The success of small-scale clinical trials for Dravet syndrome patients in reducing the frequency of their seizures, they explained, encourages additional research to determine if cannabidiol might help with other aspects of their condition.

“We have developed a mouse genetic model of Dravet syndrome, which is allowing us to probe more deeply into the possible beneficial effects of cannabidiol,” Catterall said. The researchers also wanted to see how the beneficial effects of cannabidiol may depend on changes in the molecular signaling processes that certain brain neurons use to communicate with each other.

The researchers found that, in mice, cannabidiol treatment effectively reduced the severity and duration of seizures, as well as their frequency. The Dravet mice on low-dose cannabidiol treatment spent more time interacting with mice that were strangers to them, and were less likely to try to escape these social interactions.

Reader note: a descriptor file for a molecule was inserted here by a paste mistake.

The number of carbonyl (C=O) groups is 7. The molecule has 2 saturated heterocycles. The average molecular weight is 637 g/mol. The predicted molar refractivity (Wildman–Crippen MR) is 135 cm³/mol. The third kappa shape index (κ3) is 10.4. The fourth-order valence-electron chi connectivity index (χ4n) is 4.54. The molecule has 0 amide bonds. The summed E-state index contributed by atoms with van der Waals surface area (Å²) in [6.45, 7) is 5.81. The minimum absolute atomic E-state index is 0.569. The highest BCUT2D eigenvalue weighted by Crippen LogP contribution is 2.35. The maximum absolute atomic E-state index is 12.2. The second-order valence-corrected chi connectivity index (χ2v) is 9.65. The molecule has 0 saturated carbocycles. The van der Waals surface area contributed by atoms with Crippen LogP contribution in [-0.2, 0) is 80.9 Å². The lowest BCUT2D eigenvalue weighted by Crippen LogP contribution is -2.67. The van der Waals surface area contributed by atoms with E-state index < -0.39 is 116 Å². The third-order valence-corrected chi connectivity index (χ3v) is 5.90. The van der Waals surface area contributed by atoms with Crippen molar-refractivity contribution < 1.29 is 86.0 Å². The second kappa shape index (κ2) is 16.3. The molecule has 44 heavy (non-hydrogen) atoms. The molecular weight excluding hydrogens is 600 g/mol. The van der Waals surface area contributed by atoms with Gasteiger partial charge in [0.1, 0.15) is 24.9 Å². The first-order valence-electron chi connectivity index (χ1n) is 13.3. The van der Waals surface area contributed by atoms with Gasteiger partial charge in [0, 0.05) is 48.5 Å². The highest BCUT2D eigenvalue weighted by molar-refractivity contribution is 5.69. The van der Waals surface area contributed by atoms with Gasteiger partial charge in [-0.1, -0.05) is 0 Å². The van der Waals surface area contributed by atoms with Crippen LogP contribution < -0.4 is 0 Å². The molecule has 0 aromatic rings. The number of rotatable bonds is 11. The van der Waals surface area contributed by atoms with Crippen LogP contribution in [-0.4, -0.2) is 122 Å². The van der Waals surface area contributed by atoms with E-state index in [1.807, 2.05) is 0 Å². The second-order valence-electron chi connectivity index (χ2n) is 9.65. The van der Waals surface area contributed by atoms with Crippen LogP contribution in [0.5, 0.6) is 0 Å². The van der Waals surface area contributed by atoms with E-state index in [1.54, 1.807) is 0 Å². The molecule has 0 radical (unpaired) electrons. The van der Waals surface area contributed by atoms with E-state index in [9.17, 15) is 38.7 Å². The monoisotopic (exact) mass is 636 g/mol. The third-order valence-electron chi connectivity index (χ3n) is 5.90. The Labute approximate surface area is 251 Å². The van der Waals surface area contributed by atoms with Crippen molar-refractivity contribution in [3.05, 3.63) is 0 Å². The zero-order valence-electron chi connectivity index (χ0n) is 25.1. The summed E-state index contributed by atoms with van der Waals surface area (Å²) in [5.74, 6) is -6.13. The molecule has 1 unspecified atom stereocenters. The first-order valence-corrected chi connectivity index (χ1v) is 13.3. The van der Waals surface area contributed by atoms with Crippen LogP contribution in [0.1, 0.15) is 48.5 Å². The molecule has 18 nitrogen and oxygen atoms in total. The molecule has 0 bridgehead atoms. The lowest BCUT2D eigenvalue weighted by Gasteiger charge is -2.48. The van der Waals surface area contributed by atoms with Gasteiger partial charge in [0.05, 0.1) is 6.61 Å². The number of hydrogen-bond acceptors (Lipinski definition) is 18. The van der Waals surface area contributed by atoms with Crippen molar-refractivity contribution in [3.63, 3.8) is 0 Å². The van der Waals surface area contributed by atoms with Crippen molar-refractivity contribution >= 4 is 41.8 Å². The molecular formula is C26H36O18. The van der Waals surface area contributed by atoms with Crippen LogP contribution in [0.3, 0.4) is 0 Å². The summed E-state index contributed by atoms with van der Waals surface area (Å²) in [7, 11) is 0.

These results predict that Dravet syndrome patients may have better social interactions and fewer autism-like symptoms when treated with low doses of cannabidiol.

This improvement in social interactions, however, was lost at the higher doses necessary to protect against seizures.

“These findings present a conundrum for designing Dravet syndrome treatments that both control seizures and improve social behavior,” noted Nephi Stella, another researcher on the study from the UW departments of pharmacology and psychiatry and behavioral sciences.

The discrepancy is similar to that seen in an earlier study of clonazepam by Catterall and colleagues. They found that higher doses of clonazepam were required to control Dravet syndrome seizures, but lower doses to treat its autistic and cognitive aspects.